Executive Team – Improving quality or wreaking havoc?

by | Jun 20, 2019

Having a committed and engaged executive team can make a huge and positive impact upon the success of the bid. When it works well they can bring energy, motivation and expertise to a bid that galvanises the team and helps deliver a brilliant submission.

But sad to say, this isn’t always so. The flip side to senior executive involvement can be that they don’t follow the same rules as the rest of the team, can drive a steamroller over proven processes and leave a trail of chaos in their wake.

The most common problem we have seen in our work in supporting bid teams with both public sector and private sector companies is that the biggest pain comes from bringing senior people in for their views late into a bid process.

Commonly we’ve seen a team work away on a bid for 2 or 3 weeks before a senior executive gets involved (often only a few days before deadline day). This then leads to a flurry of new thoughts, ideas, comments and changes that all need to be incorporated in short order. The result is lots of stress, answers that don’t flow and inconsistent messaging.

So what does this all mean for the hard pressed Bid Manager who needs to get the bid out of the door, but has to ensure that the bosses are involved and contributing at key phases? Quite simply it adds in another key skill that they need to possess, the ability and need to manage the managers.

For us there are three key ways in which you can avoid the pain of the last minute hand grenade to the process:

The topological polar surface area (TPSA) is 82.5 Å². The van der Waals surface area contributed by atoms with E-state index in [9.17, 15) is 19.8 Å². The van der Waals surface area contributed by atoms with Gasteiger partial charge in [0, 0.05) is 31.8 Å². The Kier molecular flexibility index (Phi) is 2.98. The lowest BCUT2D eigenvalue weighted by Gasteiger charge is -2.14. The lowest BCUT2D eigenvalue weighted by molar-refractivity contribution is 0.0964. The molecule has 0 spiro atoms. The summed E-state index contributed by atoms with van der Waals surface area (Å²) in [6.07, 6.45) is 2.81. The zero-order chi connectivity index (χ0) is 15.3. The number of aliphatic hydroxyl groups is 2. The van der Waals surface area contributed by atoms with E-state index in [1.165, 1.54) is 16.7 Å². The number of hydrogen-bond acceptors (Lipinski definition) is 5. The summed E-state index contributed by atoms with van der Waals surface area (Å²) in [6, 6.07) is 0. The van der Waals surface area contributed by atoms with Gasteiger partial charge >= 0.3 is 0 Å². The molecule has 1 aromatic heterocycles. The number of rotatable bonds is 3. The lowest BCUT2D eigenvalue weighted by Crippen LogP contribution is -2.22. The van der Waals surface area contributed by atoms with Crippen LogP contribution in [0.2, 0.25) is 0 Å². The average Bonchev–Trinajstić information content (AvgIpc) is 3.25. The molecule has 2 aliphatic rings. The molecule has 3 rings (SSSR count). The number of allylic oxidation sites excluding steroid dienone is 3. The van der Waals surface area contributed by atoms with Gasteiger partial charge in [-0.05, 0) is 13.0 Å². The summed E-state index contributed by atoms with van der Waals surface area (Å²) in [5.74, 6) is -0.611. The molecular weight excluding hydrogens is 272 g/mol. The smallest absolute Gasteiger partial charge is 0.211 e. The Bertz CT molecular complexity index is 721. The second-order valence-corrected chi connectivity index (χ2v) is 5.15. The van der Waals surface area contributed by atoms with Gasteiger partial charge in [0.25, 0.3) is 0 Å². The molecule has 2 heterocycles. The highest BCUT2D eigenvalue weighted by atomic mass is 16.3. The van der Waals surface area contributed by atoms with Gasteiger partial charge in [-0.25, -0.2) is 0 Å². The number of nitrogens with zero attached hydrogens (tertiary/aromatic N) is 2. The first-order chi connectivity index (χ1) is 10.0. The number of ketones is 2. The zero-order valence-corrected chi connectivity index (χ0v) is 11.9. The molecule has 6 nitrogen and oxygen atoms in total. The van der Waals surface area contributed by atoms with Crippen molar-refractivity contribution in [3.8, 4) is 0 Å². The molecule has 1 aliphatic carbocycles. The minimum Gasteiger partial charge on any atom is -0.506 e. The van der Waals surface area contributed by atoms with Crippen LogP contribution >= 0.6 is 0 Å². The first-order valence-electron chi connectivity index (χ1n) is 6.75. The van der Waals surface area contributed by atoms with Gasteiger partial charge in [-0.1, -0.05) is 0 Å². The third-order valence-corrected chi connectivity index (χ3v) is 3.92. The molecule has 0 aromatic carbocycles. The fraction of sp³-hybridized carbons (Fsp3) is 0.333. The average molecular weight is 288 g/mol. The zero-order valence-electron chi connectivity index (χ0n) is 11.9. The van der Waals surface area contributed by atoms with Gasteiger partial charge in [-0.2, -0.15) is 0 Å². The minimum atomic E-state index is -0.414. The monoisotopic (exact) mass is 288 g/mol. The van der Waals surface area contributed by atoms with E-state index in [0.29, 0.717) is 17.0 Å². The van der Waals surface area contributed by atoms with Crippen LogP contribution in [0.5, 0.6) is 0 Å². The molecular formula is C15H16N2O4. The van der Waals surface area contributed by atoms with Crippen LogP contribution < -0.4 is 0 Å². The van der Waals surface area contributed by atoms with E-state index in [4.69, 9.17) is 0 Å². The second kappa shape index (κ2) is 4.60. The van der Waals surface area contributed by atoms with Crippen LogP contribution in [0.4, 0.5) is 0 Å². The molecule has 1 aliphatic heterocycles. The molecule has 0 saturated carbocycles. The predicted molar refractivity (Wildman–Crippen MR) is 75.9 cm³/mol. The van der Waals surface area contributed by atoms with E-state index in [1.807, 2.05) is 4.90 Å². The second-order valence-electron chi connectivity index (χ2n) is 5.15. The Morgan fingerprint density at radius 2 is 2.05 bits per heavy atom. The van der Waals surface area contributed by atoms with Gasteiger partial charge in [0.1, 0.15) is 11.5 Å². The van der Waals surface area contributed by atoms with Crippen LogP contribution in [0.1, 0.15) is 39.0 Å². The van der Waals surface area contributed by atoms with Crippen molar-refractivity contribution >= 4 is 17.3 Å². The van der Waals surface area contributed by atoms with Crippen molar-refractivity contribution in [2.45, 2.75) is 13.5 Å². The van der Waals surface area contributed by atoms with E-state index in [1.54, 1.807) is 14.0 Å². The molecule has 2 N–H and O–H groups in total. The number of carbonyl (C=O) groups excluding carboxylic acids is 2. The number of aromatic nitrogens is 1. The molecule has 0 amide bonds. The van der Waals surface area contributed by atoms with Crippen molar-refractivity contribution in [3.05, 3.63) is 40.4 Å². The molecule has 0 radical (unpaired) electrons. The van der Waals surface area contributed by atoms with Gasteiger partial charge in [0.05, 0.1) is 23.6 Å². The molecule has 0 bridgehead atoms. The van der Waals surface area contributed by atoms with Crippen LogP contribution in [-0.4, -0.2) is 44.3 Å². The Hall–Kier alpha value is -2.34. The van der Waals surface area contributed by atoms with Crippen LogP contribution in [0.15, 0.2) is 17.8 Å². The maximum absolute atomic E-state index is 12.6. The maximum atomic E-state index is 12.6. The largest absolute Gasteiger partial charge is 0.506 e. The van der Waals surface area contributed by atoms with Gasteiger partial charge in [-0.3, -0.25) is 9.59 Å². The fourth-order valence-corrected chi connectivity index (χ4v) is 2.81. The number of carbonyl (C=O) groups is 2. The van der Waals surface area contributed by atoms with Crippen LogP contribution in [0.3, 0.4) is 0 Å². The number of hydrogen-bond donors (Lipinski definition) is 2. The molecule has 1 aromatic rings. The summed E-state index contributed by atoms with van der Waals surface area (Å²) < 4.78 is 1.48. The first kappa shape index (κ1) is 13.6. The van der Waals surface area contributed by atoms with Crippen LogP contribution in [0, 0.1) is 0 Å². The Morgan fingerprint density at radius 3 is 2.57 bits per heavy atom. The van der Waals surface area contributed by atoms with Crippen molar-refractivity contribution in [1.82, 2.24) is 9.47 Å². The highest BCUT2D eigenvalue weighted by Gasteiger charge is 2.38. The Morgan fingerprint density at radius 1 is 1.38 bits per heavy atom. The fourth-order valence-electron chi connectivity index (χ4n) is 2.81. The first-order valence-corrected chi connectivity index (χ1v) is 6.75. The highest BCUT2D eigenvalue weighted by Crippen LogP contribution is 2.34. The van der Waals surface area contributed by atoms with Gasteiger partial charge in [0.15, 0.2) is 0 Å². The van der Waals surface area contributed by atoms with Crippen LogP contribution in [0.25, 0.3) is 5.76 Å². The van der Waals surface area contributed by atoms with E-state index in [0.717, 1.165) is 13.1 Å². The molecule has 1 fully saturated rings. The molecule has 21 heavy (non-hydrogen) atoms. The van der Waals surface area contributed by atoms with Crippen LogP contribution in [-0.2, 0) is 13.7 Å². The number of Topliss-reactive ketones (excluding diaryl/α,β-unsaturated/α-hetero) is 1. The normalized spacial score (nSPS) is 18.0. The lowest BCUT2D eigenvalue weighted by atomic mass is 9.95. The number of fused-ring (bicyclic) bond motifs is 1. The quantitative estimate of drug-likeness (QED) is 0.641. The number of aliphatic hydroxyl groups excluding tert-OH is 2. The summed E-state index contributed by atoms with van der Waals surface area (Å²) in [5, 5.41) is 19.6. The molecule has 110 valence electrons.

1. Bring them in at the start. Use the kick-off process to get opinions, insights and involvement from the senior team. Not only does this add value, but it allows you to ensure the bid team create answers that the senior team won’t feel a need to re-write at the last minute.
  2. Keep them updated. Rather than scatter the team to the winds between the kick-off and the final review process make sure that you keep the senior team informed and seek clarification and approval of key ideas and thoughts. At Sales Engine we would always advocate using a collaboration tool to give all senior people visibility at relevant stages.
  3. Review in stages not just at the end. If the senior team only see the bid at the end it will likely be painful. Get them to review early drafts to give the team time to incorporate their views.

The executive management team made it to their senior positions through being knowledgeable, opinionated, confident and ready to make changes. The role of the bid manager is to harness these strengths into the process of the bid, and not let these same traits become a destructive force in the last few days.

And as a final note to our senior management audience, please bear in mind the impact that your presence can have in the last few days of a bid and plan to get involved early so you can drive the quality not drive the team to distraction.